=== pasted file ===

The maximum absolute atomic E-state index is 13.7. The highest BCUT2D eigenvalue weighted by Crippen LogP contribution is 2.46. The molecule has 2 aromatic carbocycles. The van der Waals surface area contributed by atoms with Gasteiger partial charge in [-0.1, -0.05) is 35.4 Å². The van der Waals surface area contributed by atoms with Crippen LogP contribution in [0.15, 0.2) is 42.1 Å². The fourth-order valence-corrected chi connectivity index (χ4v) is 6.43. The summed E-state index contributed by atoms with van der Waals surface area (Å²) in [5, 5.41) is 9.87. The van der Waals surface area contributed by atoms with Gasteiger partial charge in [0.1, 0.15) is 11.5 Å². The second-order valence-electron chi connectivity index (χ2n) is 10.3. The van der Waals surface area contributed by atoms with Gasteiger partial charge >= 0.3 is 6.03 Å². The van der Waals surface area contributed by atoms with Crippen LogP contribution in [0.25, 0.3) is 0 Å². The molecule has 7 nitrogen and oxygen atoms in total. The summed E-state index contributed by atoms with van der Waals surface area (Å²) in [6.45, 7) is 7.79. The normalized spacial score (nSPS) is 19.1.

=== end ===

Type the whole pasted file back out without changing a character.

The maximum absolute atomic E-state index is 13.7. The highest BCUT2D eigenvalue weighted by Crippen LogP contribution is 2.46. The molecule has 2 aromatic carbocycles. The van der Waals surface area contributed by atoms with Gasteiger partial charge in [-0.1, -0.05) is 35.4 Å². The van der Waals surface area contributed by atoms with Crippen LogP contribution in [0.15, 0.2) is 42.1 Å². The fourth-order valence-corrected chi connectivity index (χ4v) is 6.43. The summed E-state index contributed by atoms with van der Waals surface area (Å²) in [5, 5.41) is 9.87. The van der Waals surface area contributed by atoms with Gasteiger partial charge in [0.1, 0.15) is 11.5 Å². The second-order valence-electron chi connectivity index (χ2n) is 10.3. The van der Waals surface area contributed by atoms with Gasteiger partial charge >= 0.3 is 6.03 Å². The van der Waals surface area contributed by atoms with Crippen LogP contribution in [0.25, 0.3) is 0 Å². The molecule has 7 nitrogen and oxygen atoms in total. The summed E-state index contributed by atoms with van der Waals surface area (Å²) in [6.45, 7) is 7.79. The normalized spacial score (nSPS) is 19.1.